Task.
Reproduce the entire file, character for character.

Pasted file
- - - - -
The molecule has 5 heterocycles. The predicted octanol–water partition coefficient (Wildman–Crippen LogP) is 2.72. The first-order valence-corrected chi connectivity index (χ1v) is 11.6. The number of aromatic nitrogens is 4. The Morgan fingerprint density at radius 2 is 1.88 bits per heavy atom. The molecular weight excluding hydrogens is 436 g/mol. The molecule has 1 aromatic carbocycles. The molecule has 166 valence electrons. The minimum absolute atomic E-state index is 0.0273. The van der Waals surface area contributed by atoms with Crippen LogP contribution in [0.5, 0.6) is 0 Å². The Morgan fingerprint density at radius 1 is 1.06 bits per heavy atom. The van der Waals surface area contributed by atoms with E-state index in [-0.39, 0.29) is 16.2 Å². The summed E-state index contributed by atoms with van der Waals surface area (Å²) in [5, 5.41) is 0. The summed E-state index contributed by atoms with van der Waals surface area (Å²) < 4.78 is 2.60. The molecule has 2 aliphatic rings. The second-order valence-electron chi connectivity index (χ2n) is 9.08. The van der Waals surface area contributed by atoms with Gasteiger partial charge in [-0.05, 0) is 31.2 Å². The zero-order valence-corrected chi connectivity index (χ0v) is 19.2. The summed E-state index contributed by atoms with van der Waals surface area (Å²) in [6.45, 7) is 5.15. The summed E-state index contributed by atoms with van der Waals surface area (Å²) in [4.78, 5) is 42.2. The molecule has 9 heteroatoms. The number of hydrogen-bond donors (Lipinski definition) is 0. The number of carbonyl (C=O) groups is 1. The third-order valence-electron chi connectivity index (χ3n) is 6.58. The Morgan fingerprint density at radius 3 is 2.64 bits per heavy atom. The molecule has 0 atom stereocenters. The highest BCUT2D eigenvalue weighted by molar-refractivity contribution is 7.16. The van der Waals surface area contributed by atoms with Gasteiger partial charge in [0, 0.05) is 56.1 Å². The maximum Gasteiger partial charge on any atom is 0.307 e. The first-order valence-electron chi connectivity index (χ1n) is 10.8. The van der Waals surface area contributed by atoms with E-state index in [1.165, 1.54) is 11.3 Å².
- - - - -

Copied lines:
The molecule has 5 heterocycles. The predicted octanol–water partition coefficient (Wildman–Crippen LogP) is 2.72. The first-order valence-corrected chi connectivity index (χ1v) is 11.6. The number of aromatic nitrogens is 4. The Morgan fingerprint density at radius 2 is 1.88 bits per heavy atom. The molecular weight excluding hydrogens is 436 g/mol. The molecule has 1 aromatic carbocycles. The molecule has 166 valence electrons. The minimum absolute atomic E-state index is 0.0273. The van der Waals surface area contributed by atoms with Crippen LogP contribution in [0.5, 0.6) is 0 Å². The Morgan fingerprint density at radius 1 is 1.06 bits per heavy atom. The van der Waals surface area contributed by atoms with E-state index in [-0.39, 0.29) is 16.2 Å². The summed E-state index contributed by atoms with van der Waals surface area (Å²) in [5, 5.41) is 0. The summed E-state index contributed by atoms with van der Waals surface area (Å²) < 4.78 is 2.60. The molecule has 2 aliphatic rings. The second-order valence-electron chi connectivity index (χ2n) is 9.08. The van der Waals surface area contributed by atoms with Gasteiger partial charge in [-0.05, 0) is 31.2 Å². The zero-order valence-corrected chi connectivity index (χ0v) is 19.2. The summed E-state index contributed by atoms with van der Waals surface area (Å²) in [6.45, 7) is 5.15. The summed E-state index contributed by atoms with van der Waals surface area (Å²) in [4.78, 5) is 42.2. The molecule has 9 heteroatoms. The number of hydrogen-bond donors (Lipinski definition) is 0. The number of carbonyl (C=O) groups is 1. The third-order valence-electron chi connectivity index (χ3n) is 6.58. The Morgan fingerprint density at radius 3 is 2.64 bits per heavy atom. The molecule has 0 atom stereocenters. The highest BCUT2D eigenvalue weighted by molar-refractivity contribution is 7.16. The van der Waals surface area contributed by atoms with Gasteiger partial charge in [0, 0.05) is 56.1 Å². The maximum Gasteiger partial charge on any atom is 0.307 e. The first-order valence-electron chi connectivity index (χ1n) is 10.8. The van der Waals surface area contributed by atoms with E-state index in [1.165, 1.54) is 11.3 Å².